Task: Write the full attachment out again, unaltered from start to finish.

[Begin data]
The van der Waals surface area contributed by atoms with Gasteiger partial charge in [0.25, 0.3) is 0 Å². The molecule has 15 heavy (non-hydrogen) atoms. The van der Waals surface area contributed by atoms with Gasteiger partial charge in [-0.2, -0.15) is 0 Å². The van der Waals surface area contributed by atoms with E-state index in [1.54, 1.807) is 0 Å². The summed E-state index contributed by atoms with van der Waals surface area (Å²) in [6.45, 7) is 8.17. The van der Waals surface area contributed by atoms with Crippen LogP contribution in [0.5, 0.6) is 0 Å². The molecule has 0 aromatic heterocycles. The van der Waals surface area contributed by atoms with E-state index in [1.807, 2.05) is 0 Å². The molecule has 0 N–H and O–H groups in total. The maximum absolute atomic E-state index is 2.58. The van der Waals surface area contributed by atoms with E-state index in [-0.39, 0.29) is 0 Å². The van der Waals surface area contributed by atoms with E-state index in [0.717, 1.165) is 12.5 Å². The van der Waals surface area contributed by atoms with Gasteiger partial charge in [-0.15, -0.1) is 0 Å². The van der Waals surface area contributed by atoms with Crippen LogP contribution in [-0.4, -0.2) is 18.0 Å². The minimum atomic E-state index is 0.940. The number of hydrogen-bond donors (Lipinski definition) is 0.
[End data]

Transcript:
The van der Waals surface area contributed by atoms with Gasteiger partial charge in [0.25, 0.3) is 0 Å². The molecule has 15 heavy (non-hydrogen) atoms. The van der Waals surface area contributed by atoms with Gasteiger partial charge in [-0.2, -0.15) is 0 Å². The van der Waals surface area contributed by atoms with E-state index in [1.54, 1.807) is 0 Å². The summed E-state index contributed by atoms with van der Waals surface area (Å²) in [6.45, 7) is 8.17. The van der Waals surface area contributed by atoms with Crippen LogP contribution in [0.5, 0.6) is 0 Å². The molecule has 0 aromatic heterocycles. The van der Waals surface area contributed by atoms with E-state index in [1.807, 2.05) is 0 Å². The molecule has 0 N–H and O–H groups in total. The maximum absolute atomic E-state index is 2.58. The van der Waals surface area contributed by atoms with E-state index in [-0.39, 0.29) is 0 Å². The van der Waals surface area contributed by atoms with E-state index in [0.717, 1.165) is 12.5 Å². The van der Waals surface area contributed by atoms with Gasteiger partial charge in [-0.15, -0.1) is 0 Å². The van der Waals surface area contributed by atoms with Crippen LogP contribution in [-0.4, -0.2) is 18.0 Å². The minimum atomic E-state index is 0.940. The number of hydrogen-bond donors (Lipinski definition) is 0.